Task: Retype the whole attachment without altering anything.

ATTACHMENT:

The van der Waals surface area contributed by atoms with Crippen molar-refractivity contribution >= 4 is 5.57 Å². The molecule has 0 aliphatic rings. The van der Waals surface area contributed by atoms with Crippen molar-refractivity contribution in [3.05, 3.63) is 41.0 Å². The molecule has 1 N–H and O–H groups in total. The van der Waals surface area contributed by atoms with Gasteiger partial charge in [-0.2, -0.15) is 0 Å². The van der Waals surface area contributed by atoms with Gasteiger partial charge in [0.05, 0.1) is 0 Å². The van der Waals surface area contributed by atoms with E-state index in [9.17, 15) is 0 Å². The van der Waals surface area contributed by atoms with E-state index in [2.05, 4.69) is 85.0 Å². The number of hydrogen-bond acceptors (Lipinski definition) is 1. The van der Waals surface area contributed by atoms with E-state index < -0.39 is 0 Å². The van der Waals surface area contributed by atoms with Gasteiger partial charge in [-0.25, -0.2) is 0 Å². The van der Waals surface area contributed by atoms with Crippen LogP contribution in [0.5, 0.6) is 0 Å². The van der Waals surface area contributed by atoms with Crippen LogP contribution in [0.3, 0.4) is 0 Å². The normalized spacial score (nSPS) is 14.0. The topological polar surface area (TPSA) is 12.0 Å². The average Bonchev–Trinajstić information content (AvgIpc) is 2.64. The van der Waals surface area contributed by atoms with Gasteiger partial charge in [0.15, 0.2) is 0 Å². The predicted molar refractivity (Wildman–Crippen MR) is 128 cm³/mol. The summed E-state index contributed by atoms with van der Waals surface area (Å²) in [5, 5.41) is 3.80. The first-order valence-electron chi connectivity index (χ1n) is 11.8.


The van der Waals surface area contributed by atoms with Crippen molar-refractivity contribution >= 4 is 5.57 Å². The molecule has 0 aliphatic rings. The van der Waals surface area contributed by atoms with Crippen molar-refractivity contribution in [3.05, 3.63) is 41.0 Å². The molecule has 1 N–H and O–H groups in total. The van der Waals surface area contributed by atoms with Gasteiger partial charge in [-0.2, -0.15) is 0 Å². The van der Waals surface area contributed by atoms with Gasteiger partial charge in [0.05, 0.1) is 0 Å². The van der Waals surface area contributed by atoms with E-state index in [9.17, 15) is 0 Å². The van der Waals surface area contributed by atoms with E-state index in [2.05, 4.69) is 85.0 Å². The number of hydrogen-bond acceptors (Lipinski definition) is 1. The van der Waals surface area contributed by atoms with E-state index < -0.39 is 0 Å². The van der Waals surface area contributed by atoms with Gasteiger partial charge in [-0.25, -0.2) is 0 Å². The van der Waals surface area contributed by atoms with Crippen LogP contribution in [0.5, 0.6) is 0 Å². The van der Waals surface area contributed by atoms with Crippen LogP contribution in [0.3, 0.4) is 0 Å². The normalized spacial score (nSPS) is 14.0. The topological polar surface area (TPSA) is 12.0 Å². The average Bonchev–Trinajstić information content (AvgIpc) is 2.64. The van der Waals surface area contributed by atoms with Gasteiger partial charge in [0.15, 0.2) is 0 Å². The predicted molar refractivity (Wildman–Crippen MR) is 128 cm³/mol. The summed E-state index contributed by atoms with van der Waals surface area (Å²) in [5, 5.41) is 3.80. The first-order valence-electron chi connectivity index (χ1n) is 11.8.